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People v. Melendez

SUPREME COURT OF THE STATE OF NEW YORK APPELLATE DIVISION SECOND JUDICIAL DEPARTMENT


March 30, 2010

THE PEOPLE, ETC., RESPONDENT,
v.
JASON MELENDEZ, APPELLANT.

Appeal by the defendant from a judgment of the County Court, Orange County (DeRosa, J.), rendered October 9, 2008, convicting him of criminal possession of a weapon in the second degree, upon a jury verdict, and imposing sentence.

Published by New York State Law Reporting Bureau pursuant to Judiciary Law § 431.

This opinion is uncorrected and subject to revision before publication in the Official Reports.

WILLIAM F. MASTRO, J.P., PETER B. SKELOS, RANDALL T. ENG SHERI S. ROMAN, JJ.

(Ind. No. 08-00399)

DECISION & ORDER

ORDERED that the judgment is affirmed.

Contrary to the defendant's contention, reversal is not required on the ground that the County Court improvidently exercised its discretion in failing to conduct an inquiry as to whether assignment of new counsel was warranted. Although defense counsel indicated, just prior to jury selection, that the defendant was not speaking to him or to his supervisor, the defendant did not request new counsel or complain about his counsel at that juncture. Under the circumstances of this case, there was no need for further inquiry in light of the County Court's proper denials of the defendant's two prior motions for substitution for the same defense counsel in which he failed to demonstrate the requisite "good cause" (People v Medina, 44 NY2d 199, 207 [internal quotation marks and citation omitted]; see People v Linares, 2 NY3d 507, 510), and in the absence of any subsequent request by the defendant for assignment of new counsel (cf. People v Sides, 75 NY2d 822, 824-825).

The defendant's contention that the County Court improperly denied his request to charge criminal possession of a weapon in the fourth degree (see Penal Law § 265.01[1]) as a lesser- included offense of criminal possession of a weapon in the second degree (see Penal Law § 265.03[3]) is unpreserved for appellate review (see CPL 470.05[2]; People v Gray, 86 NY2d 10, 19). In any event, the contention is without merit. Although criminal possession of a weapon in the fourth degree (see Penal Law § 265.01[1]) is a lesser-included offense of the subsection of criminal possession of a weapon in the second degree charged, there was no reasonable view of the evidence that the defendant committed the lesser, but not the greater, offense (see People v Laing, 66 AD3d 1353, 1355).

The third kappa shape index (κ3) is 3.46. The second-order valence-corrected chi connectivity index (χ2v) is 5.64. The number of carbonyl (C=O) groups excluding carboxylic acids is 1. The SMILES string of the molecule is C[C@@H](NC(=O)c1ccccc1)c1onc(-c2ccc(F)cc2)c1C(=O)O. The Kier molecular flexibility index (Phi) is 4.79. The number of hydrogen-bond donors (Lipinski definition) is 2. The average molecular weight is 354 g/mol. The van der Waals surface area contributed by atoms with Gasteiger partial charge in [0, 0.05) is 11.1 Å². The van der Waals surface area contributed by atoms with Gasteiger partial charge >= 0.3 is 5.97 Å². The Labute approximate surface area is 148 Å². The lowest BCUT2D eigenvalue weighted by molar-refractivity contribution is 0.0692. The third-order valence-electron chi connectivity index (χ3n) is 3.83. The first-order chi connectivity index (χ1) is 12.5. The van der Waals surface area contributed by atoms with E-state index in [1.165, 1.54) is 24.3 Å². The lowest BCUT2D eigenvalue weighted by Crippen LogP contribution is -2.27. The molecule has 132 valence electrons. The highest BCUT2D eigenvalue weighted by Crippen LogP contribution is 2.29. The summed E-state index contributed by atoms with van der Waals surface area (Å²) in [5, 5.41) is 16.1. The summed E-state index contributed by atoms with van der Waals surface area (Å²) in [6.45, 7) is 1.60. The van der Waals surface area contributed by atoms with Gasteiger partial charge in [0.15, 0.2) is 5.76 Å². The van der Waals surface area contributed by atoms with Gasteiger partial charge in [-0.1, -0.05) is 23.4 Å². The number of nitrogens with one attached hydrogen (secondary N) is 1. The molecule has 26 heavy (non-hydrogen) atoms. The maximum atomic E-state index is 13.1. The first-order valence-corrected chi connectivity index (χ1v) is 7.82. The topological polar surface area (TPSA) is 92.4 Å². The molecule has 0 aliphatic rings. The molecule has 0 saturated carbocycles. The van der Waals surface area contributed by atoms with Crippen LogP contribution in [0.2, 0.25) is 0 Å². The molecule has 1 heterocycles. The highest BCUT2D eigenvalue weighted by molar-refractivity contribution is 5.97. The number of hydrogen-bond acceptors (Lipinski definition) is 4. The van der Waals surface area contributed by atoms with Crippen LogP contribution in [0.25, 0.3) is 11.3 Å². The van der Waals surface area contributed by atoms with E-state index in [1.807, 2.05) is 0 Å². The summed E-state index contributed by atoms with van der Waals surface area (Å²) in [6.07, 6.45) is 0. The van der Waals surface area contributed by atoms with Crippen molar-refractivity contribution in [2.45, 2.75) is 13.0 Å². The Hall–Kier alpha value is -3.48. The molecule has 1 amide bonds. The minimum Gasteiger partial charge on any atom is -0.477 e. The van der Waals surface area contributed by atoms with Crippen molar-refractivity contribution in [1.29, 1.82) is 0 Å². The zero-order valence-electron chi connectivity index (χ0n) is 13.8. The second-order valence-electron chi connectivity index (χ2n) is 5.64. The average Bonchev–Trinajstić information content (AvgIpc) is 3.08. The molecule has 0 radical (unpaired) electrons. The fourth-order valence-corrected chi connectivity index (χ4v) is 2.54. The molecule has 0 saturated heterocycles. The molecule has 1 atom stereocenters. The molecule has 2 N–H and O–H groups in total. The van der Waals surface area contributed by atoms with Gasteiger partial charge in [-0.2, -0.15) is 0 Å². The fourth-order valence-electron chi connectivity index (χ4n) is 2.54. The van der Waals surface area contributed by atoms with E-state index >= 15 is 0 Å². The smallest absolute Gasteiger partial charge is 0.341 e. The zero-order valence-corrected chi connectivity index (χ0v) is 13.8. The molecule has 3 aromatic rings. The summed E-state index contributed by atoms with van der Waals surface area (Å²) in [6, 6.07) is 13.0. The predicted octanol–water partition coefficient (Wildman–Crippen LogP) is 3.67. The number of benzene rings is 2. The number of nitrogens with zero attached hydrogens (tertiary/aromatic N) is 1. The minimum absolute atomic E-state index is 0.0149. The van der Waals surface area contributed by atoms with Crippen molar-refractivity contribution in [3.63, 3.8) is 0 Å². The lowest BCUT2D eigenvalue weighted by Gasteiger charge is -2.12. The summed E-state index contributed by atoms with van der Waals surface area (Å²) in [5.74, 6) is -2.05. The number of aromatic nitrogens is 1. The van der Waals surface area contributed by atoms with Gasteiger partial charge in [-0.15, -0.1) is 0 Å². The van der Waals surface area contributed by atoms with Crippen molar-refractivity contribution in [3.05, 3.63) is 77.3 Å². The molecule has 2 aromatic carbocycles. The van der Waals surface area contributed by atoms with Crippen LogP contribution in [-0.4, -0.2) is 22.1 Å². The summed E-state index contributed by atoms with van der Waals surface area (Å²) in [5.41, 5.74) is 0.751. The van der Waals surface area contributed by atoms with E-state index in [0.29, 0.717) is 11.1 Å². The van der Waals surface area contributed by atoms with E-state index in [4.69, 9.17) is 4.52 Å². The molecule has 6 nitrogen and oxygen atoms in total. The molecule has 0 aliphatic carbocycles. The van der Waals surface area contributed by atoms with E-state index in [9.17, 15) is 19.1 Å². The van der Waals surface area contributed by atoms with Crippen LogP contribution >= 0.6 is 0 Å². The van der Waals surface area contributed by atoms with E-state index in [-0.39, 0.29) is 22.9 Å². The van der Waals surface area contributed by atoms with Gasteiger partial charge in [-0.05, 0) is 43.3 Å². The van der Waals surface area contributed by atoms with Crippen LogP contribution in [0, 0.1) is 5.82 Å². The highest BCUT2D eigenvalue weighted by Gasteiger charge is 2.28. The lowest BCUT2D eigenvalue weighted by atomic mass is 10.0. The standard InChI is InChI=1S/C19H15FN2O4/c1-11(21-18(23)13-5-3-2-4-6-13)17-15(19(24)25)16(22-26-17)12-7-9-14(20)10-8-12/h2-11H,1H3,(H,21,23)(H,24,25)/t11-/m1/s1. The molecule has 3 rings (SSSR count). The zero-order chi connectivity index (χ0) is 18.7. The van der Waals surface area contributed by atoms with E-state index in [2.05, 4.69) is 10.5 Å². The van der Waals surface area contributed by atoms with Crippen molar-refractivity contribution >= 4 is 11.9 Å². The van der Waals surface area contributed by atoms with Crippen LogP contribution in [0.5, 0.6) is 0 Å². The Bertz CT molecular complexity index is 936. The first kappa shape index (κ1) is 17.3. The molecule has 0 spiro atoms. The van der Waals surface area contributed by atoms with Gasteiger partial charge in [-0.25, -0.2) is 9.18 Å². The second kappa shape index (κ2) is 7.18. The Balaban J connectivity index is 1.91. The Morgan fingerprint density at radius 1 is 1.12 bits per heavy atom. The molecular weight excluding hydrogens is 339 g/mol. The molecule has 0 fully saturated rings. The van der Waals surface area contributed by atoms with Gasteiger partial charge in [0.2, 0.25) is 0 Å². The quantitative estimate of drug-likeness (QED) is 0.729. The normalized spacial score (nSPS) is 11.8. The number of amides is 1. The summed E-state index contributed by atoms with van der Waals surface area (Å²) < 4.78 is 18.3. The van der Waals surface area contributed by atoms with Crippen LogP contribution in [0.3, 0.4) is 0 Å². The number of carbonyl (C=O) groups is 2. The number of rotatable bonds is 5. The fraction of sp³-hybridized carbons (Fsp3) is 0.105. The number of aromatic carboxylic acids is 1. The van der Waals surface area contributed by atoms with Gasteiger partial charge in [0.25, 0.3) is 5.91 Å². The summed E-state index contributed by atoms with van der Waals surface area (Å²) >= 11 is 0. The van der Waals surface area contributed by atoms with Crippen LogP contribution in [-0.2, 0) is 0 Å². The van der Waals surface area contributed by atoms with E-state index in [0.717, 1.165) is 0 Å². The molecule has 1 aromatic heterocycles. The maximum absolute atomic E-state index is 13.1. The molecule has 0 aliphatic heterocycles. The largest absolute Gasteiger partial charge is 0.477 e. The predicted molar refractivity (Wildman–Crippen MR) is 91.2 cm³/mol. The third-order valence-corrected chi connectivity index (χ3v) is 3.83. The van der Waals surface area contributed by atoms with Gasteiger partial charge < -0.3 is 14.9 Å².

Moreover, the County Court did not err in declining to charge the jury that the People were required to prove that the defendant had knowledge that the gun recovered from his person was loaded (see People v Brandon, 57 AD3d 1489, 1489; People v Broomfield, 275 AD2d 885, 885; People v Smith, 270 AD2d 719, 719; People v Toribio, 216 AD2d 189, 189; People v Casanas, 170 AD2d 257, 257; People v Ansare, 96 AD2d 96, 97).

The defendant's further contention that the admission of testimony regarding a 911 call of "shots fired" violated his rights to confrontation under the Federal and State constitutions is without merit since the content of the 911 call was non-testimonial in nature (see People v Phillips, 68 AD3d 1137; People v Conyers, 33 AD3d 929).

Contrary to the defendant's contention, the County Court did not impermissibly punish him for exercising his right to proceed to trial by imposing a sentence of 15 years imprisonment after he rejected a plea offer of 5 years (see People v Zurita, 64 AD3d 800, 801; People v Davis, 27 AD3d 761, 762; People v Carillo, 297 AD2d 288, 289; cf. People v Simmons, 29 AD3d 1024, 1025; People v Cosme, 203 AD2d 375, 376). Moreover, the sentence imposed was not excessive (see People v Suitte, 90 AD2d 80).

MASTRO, J.P., SKELOS, ENG and ROMAN, JJ., concur.

20100330

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